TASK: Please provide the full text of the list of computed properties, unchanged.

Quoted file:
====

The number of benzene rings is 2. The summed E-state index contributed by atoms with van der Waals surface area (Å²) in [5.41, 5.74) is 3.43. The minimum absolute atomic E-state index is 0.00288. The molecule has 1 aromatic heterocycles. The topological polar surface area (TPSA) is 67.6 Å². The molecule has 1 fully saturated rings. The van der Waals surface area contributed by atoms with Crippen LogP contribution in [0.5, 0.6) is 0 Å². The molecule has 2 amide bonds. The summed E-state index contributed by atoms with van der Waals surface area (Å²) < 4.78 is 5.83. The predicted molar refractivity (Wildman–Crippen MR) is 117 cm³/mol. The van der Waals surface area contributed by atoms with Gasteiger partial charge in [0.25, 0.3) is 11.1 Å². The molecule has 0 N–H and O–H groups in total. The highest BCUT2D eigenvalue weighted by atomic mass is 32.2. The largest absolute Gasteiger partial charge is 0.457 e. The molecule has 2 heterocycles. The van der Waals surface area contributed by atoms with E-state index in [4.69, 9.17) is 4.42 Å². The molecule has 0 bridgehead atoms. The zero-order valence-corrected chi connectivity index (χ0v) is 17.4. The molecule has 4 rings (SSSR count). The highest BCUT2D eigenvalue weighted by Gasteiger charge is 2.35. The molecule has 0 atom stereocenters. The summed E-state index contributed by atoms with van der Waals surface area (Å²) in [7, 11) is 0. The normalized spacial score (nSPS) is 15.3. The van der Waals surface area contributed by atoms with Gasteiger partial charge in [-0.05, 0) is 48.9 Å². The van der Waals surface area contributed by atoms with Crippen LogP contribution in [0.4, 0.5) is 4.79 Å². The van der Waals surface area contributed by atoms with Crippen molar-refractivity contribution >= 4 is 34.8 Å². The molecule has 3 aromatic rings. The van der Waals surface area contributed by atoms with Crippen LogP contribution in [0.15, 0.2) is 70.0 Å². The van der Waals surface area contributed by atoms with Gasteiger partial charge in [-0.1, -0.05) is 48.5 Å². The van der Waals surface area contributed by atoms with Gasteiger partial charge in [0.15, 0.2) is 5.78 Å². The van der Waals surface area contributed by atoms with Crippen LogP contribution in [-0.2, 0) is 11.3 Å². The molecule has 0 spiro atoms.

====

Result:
The number of benzene rings is 2. The summed E-state index contributed by atoms with van der Waals surface area (Å²) in [5.41, 5.74) is 3.43. The minimum absolute atomic E-state index is 0.00288. The molecule has 1 aromatic heterocycles. The topological polar surface area (TPSA) is 67.6 Å². The molecule has 1 fully saturated rings. The van der Waals surface area contributed by atoms with Crippen LogP contribution in [0.5, 0.6) is 0 Å². The molecule has 2 amide bonds. The summed E-state index contributed by atoms with van der Waals surface area (Å²) < 4.78 is 5.83. The predicted molar refractivity (Wildman–Crippen MR) is 117 cm³/mol. The van der Waals surface area contributed by atoms with Gasteiger partial charge in [0.25, 0.3) is 11.1 Å². The molecule has 0 N–H and O–H groups in total. The highest BCUT2D eigenvalue weighted by atomic mass is 32.2. The largest absolute Gasteiger partial charge is 0.457 e. The molecule has 2 heterocycles. The van der Waals surface area contributed by atoms with E-state index in [4.69, 9.17) is 4.42 Å². The molecule has 0 bridgehead atoms. The zero-order valence-corrected chi connectivity index (χ0v) is 17.4. The molecule has 4 rings (SSSR count). The highest BCUT2D eigenvalue weighted by Gasteiger charge is 2.35. The molecule has 0 atom stereocenters. The summed E-state index contributed by atoms with van der Waals surface area (Å²) in [7, 11) is 0. The normalized spacial score (nSPS) is 15.3. The van der Waals surface area contributed by atoms with Gasteiger partial charge in [-0.05, 0) is 48.9 Å². The van der Waals surface area contributed by atoms with Crippen LogP contribution in [0.4, 0.5) is 4.79 Å². The van der Waals surface area contributed by atoms with Crippen molar-refractivity contribution >= 4 is 34.8 Å². The molecule has 3 aromatic rings. The van der Waals surface area contributed by atoms with Crippen LogP contribution in [0.15, 0.2) is 70.0 Å². The van der Waals surface area contributed by atoms with Gasteiger partial charge in [-0.1, -0.05) is 48.5 Å². The van der Waals surface area contributed by atoms with Gasteiger partial charge in [0.15, 0.2) is 5.78 Å². The van der Waals surface area contributed by atoms with Crippen LogP contribution in [-0.2, 0) is 11.3 Å². The molecule has 0 spiro atoms.